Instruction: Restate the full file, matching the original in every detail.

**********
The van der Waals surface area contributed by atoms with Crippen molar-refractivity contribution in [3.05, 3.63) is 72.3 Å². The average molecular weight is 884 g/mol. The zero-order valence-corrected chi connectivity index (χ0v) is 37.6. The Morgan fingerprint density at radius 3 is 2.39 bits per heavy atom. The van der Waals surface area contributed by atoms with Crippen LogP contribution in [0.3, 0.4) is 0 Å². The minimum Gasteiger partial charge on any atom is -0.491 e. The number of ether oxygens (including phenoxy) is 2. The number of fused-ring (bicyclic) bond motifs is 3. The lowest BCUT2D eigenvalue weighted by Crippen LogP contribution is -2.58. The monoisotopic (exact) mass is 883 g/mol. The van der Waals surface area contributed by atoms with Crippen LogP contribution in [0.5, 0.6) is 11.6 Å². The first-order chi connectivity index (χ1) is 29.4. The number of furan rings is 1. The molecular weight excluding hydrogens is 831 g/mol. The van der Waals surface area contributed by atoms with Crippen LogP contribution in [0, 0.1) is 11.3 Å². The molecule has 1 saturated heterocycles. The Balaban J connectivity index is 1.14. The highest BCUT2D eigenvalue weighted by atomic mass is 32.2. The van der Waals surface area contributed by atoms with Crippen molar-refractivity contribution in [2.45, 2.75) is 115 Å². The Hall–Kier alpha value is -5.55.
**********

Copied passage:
The van der Waals surface area contributed by atoms with Crippen molar-refractivity contribution in [3.05, 3.63) is 72.3 Å². The average molecular weight is 884 g/mol. The zero-order valence-corrected chi connectivity index (χ0v) is 37.6. The Morgan fingerprint density at radius 3 is 2.39 bits per heavy atom. The van der Waals surface area contributed by atoms with Crippen LogP contribution in [0.3, 0.4) is 0 Å². The minimum Gasteiger partial charge on any atom is -0.491 e. The number of ether oxygens (including phenoxy) is 2. The number of fused-ring (bicyclic) bond motifs is 3. The lowest BCUT2D eigenvalue weighted by Crippen LogP contribution is -2.58. The monoisotopic (exact) mass is 883 g/mol. The van der Waals surface area contributed by atoms with Crippen LogP contribution in [0.5, 0.6) is 11.6 Å². The first-order chi connectivity index (χ1) is 29.4. The number of furan rings is 1. The molecular weight excluding hydrogens is 831 g/mol. The van der Waals surface area contributed by atoms with Crippen LogP contribution in [0, 0.1) is 11.3 Å². The molecule has 1 saturated heterocycles. The Balaban J connectivity index is 1.14. The highest BCUT2D eigenvalue weighted by atomic mass is 32.2. The van der Waals surface area contributed by atoms with Crippen molar-refractivity contribution in [2.45, 2.75) is 115 Å². The Hall–Kier alpha value is -5.55.